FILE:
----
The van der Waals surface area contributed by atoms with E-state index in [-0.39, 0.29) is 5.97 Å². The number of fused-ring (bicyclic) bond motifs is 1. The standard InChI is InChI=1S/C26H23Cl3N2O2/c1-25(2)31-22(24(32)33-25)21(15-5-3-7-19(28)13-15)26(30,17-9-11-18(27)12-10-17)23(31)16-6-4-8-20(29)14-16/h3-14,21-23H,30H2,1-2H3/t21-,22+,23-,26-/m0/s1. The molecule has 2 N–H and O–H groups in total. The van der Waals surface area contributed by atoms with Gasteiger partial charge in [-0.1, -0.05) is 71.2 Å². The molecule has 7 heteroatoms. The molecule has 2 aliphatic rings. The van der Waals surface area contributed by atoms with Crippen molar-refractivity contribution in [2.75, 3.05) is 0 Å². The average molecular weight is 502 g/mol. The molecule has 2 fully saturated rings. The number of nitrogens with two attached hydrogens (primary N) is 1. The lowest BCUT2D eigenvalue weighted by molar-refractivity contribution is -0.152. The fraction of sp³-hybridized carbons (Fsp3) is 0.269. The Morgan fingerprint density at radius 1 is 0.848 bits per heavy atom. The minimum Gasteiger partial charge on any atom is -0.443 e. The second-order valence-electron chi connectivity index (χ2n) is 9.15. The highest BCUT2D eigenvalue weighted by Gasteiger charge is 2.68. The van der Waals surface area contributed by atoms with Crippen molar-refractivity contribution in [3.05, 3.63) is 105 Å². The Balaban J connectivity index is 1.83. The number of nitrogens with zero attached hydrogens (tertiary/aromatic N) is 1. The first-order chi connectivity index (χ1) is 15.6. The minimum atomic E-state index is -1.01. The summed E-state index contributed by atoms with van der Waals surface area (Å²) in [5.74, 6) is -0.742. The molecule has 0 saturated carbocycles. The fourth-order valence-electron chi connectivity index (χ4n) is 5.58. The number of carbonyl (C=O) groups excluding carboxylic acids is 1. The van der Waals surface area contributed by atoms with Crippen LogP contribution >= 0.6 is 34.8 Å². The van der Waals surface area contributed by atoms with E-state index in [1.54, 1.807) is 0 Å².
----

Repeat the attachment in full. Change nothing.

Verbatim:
The van der Waals surface area contributed by atoms with E-state index in [-0.39, 0.29) is 5.97 Å². The number of fused-ring (bicyclic) bond motifs is 1. The standard InChI is InChI=1S/C26H23Cl3N2O2/c1-25(2)31-22(24(32)33-25)21(15-5-3-7-19(28)13-15)26(30,17-9-11-18(27)12-10-17)23(31)16-6-4-8-20(29)14-16/h3-14,21-23H,30H2,1-2H3/t21-,22+,23-,26-/m0/s1. The molecule has 2 N–H and O–H groups in total. The van der Waals surface area contributed by atoms with Gasteiger partial charge in [-0.1, -0.05) is 71.2 Å². The molecule has 7 heteroatoms. The molecule has 2 aliphatic rings. The van der Waals surface area contributed by atoms with Crippen molar-refractivity contribution in [2.75, 3.05) is 0 Å². The average molecular weight is 502 g/mol. The molecule has 2 fully saturated rings. The number of nitrogens with two attached hydrogens (primary N) is 1. The lowest BCUT2D eigenvalue weighted by molar-refractivity contribution is -0.152. The fraction of sp³-hybridized carbons (Fsp3) is 0.269. The Morgan fingerprint density at radius 1 is 0.848 bits per heavy atom. The minimum Gasteiger partial charge on any atom is -0.443 e. The second-order valence-electron chi connectivity index (χ2n) is 9.15. The highest BCUT2D eigenvalue weighted by Gasteiger charge is 2.68. The van der Waals surface area contributed by atoms with Crippen molar-refractivity contribution in [3.05, 3.63) is 105 Å². The Balaban J connectivity index is 1.83. The number of nitrogens with zero attached hydrogens (tertiary/aromatic N) is 1. The first-order chi connectivity index (χ1) is 15.6. The minimum atomic E-state index is -1.01. The summed E-state index contributed by atoms with van der Waals surface area (Å²) in [5.74, 6) is -0.742. The molecule has 0 saturated carbocycles. The fourth-order valence-electron chi connectivity index (χ4n) is 5.58. The number of carbonyl (C=O) groups excluding carboxylic acids is 1. The van der Waals surface area contributed by atoms with Crippen LogP contribution >= 0.6 is 34.8 Å². The van der Waals surface area contributed by atoms with E-state index in [1.54, 1.807) is 0 Å².